Good old Shambhala*
Siddhartha, by Hermann Hesse

I always had this vague impression that Siddhartha was a book about Buddhism that deep people read in college.  I never had any particular desire to read it myself, but eventually I figured that I don't know anything about Hermann Hesse and maybe I ought to find out.  For one thing, The Glass Bead Game sounds like something I do want to read, but it's on the scary side, so maybe I should start slow with Siddhartha and Steppenwolf, huh?

Hesse was an intellectual, philosopher kind of guy with severe health problems that prevented him from doing the things that were normal for people his age, like university and war.  He wound up in Switzerland and did join the military during World War I, but was unfit for front duty.  Anyway, he was totally uninterested in the nationalistic trends around him and instead read a lot about Theosophy, Buddhism, and pacifism, and all that led to the writing of Siddhartha in 1922.

Siddhartha reads like a cross between a fable and a hagiography.  Siddhartha is a young Brahmin brought up in strictest piety, and he's very gifted, so that everybody is impressed with his abilities.  He decides to become a wandering holy beggar, a shramana, and his best friend/sidekick Govinda joins him in essentially running away from home.  Together they wander around and work on attaining enlightenment, and then they go to see the famous sage and saint, Gotama Buddha.  Both are hugely impressed by Gotama, but while Govinda decides to become a follower, Siddhartha leaves to continue his wanderings.  Almost immediately, he meets a beautiful courtesan, and decides that he should learn about all this worldly stuff like business and money even though he's totally above it all.  (His thought process is pretty muddled here, heh).  For years, Siddhartha indulges himself in a worldly lifestyle, while still cherishing the belief that he is more enlightened and detached than everybody else--despite his severe gambling problem.  Eventually he comes to a realization and leaves it all behind to become a boatman on the river as a disciple-apprentice to Vasudeva, a simple and saintly boatman.  Through all these phases of life, Siddhartha learns to love all of creation and becomes a saint himself.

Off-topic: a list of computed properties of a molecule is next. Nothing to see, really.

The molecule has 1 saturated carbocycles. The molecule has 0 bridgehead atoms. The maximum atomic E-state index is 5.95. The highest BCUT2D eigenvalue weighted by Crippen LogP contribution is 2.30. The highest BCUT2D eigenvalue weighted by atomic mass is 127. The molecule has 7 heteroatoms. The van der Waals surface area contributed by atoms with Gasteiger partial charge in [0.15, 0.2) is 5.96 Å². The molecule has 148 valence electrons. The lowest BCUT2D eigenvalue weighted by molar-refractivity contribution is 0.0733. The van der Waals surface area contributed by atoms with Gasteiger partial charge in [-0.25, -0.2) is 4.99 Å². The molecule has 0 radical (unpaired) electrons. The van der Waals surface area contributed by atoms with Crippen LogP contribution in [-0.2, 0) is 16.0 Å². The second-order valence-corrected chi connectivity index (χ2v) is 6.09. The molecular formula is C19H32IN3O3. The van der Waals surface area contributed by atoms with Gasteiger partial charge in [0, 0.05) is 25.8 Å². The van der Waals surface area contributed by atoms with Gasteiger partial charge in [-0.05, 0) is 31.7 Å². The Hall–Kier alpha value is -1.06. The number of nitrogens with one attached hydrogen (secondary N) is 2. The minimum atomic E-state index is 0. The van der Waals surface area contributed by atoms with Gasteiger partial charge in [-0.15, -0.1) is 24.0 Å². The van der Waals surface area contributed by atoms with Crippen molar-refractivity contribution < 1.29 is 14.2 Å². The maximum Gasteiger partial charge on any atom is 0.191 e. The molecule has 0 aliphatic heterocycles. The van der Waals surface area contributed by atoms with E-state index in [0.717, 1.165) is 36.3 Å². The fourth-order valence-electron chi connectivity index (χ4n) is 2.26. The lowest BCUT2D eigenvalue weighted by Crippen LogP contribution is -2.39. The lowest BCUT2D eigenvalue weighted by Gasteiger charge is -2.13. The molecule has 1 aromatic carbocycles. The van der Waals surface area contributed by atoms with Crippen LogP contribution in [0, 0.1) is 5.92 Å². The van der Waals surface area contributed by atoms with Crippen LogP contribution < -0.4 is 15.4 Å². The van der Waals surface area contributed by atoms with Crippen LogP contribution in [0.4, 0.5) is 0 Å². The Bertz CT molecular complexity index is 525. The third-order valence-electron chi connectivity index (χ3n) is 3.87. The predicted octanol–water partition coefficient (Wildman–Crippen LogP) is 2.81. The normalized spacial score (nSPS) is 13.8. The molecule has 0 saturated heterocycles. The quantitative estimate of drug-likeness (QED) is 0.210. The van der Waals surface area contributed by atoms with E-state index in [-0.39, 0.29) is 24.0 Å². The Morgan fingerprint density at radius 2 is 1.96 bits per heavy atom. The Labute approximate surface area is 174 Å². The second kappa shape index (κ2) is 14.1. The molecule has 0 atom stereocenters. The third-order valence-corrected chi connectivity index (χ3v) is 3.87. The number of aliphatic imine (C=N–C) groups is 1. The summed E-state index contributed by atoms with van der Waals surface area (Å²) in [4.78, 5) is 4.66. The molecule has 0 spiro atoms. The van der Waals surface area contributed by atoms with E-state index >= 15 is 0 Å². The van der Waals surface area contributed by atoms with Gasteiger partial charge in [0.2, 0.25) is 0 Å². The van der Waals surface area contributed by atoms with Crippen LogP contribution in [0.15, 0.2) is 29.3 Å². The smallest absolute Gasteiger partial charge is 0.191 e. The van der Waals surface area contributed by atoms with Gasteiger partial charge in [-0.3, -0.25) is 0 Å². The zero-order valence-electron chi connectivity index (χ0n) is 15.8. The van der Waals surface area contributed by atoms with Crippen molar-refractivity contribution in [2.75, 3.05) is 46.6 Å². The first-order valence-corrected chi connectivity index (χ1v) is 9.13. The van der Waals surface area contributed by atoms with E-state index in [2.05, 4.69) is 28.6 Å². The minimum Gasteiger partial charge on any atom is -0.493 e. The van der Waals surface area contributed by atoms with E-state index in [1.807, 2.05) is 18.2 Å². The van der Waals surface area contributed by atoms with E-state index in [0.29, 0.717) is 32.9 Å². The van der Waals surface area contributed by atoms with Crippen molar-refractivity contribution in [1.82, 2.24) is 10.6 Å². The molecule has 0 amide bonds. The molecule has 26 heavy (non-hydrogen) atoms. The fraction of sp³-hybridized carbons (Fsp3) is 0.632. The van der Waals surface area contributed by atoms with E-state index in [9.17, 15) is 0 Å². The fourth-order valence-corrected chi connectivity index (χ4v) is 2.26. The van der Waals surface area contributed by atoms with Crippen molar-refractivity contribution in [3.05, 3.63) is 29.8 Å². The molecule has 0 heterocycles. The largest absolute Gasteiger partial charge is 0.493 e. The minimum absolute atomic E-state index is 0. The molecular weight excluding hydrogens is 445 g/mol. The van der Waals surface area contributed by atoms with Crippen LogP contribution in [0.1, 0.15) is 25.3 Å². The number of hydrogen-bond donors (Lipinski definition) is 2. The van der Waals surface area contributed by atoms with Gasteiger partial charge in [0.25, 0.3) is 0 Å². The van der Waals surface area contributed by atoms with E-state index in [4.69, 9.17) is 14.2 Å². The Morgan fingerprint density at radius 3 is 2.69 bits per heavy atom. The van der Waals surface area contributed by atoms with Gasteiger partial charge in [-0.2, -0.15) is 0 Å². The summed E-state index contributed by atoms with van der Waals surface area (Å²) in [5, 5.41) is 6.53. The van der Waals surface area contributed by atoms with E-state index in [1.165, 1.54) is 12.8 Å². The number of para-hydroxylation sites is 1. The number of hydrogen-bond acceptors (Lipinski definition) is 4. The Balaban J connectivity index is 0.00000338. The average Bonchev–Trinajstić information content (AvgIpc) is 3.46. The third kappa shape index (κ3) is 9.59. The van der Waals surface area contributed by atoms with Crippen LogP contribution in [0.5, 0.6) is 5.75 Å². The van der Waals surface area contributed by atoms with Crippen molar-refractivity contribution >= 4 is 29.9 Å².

So it's not exactly about Buddhism, but it sort of is.  Although Siddhartha declines to follow Gotama and has differing opinions by the end, he knows that in reality they agree.  It all gets very oneness-of-the-universy.  On the whole, it's a very nice story, and I liked it a whole lot better than the Brecht play I also read this week (ugh) or the Faulkner book I got in the Spin (double ugh), so I appreciated the chance to read something pleasant.

*When I was in college, the original Shambhala Publications shop was down the street.  It closed about 10 years ago and the company is now based in Colorado.


  1. Hesse is one of those authors other people were reading when I was in school but he sounded too difficult and "philosophical" for me. When I actually read him I was pleasantly surprised and he became a favorite. The Glass Bead Game was actually the first book by him I tried - because it was so highly recommended by friends - I don't remember it as being scary at all but I should reread it. I hope you'll try some more Hesse!

  2. I meant scary like intimidating, so we'll see! :D

  3. One I've always avoided, too. Perhaps I'll give it a try. I can sympathize on the Brecht and Faulkner. Those were both authors that I had to force my way through.

  4. I read Demian in High School. I remember thinking it was kind of dumb, and that the Mark of Cain seemed to be having a shiny forehead. Having just read the Wikipedia article, I think I completely missed the point.

  5. Aha, I see what you mean. (I think I have scary stuff on the brain with Halloween and all.) Anyway, I would guess you won't be fazed by The Glass Bead Game -- after all the things you've read that I find TRULY intimidating!


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